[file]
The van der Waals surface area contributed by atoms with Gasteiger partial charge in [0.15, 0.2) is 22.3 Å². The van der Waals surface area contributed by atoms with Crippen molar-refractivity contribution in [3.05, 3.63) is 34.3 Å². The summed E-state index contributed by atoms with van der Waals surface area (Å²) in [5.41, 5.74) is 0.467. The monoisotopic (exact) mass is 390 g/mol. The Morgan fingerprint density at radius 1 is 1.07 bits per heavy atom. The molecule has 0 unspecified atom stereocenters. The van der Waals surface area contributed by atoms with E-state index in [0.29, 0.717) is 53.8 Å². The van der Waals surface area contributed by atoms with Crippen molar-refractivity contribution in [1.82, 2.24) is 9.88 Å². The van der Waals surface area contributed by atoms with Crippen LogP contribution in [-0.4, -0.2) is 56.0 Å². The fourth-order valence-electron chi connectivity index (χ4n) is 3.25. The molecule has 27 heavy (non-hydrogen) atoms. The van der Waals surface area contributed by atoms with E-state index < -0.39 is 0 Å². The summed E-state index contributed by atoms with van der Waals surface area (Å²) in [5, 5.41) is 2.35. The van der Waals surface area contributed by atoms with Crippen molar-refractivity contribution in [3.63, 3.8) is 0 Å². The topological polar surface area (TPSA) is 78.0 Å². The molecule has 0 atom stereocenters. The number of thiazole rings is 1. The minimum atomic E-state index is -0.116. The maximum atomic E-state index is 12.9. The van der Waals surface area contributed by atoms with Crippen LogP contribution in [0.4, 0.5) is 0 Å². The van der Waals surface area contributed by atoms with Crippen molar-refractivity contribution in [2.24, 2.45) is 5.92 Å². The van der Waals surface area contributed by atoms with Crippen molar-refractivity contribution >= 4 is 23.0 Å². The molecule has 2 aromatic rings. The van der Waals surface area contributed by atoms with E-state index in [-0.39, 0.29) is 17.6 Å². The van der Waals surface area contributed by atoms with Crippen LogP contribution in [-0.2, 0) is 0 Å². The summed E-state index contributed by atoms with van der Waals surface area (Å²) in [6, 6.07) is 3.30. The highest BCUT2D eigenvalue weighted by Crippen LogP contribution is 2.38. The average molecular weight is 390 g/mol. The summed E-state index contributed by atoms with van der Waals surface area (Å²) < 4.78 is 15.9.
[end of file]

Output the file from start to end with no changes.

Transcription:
The van der Waals surface area contributed by atoms with Gasteiger partial charge in [0.15, 0.2) is 22.3 Å². The van der Waals surface area contributed by atoms with Crippen molar-refractivity contribution in [3.05, 3.63) is 34.3 Å². The summed E-state index contributed by atoms with van der Waals surface area (Å²) in [5.41, 5.74) is 0.467. The monoisotopic (exact) mass is 390 g/mol. The Morgan fingerprint density at radius 1 is 1.07 bits per heavy atom. The molecule has 0 unspecified atom stereocenters. The van der Waals surface area contributed by atoms with E-state index in [0.29, 0.717) is 53.8 Å². The van der Waals surface area contributed by atoms with Crippen molar-refractivity contribution in [1.82, 2.24) is 9.88 Å². The van der Waals surface area contributed by atoms with Crippen LogP contribution in [-0.4, -0.2) is 56.0 Å². The fourth-order valence-electron chi connectivity index (χ4n) is 3.25. The molecule has 27 heavy (non-hydrogen) atoms. The van der Waals surface area contributed by atoms with E-state index < -0.39 is 0 Å². The summed E-state index contributed by atoms with van der Waals surface area (Å²) in [5, 5.41) is 2.35. The van der Waals surface area contributed by atoms with Crippen molar-refractivity contribution in [3.63, 3.8) is 0 Å². The topological polar surface area (TPSA) is 78.0 Å². The molecule has 0 atom stereocenters. The number of thiazole rings is 1. The minimum atomic E-state index is -0.116. The maximum atomic E-state index is 12.9. The van der Waals surface area contributed by atoms with Crippen LogP contribution in [0.4, 0.5) is 0 Å². The van der Waals surface area contributed by atoms with Crippen molar-refractivity contribution in [2.24, 2.45) is 5.92 Å². The van der Waals surface area contributed by atoms with Crippen molar-refractivity contribution >= 4 is 23.0 Å². The molecule has 2 aromatic rings. The van der Waals surface area contributed by atoms with E-state index in [-0.39, 0.29) is 17.6 Å². The van der Waals surface area contributed by atoms with Crippen LogP contribution in [-0.2, 0) is 0 Å². The summed E-state index contributed by atoms with van der Waals surface area (Å²) in [6, 6.07) is 3.30. The highest BCUT2D eigenvalue weighted by Crippen LogP contribution is 2.38. The average molecular weight is 390 g/mol. The summed E-state index contributed by atoms with van der Waals surface area (Å²) < 4.78 is 15.9.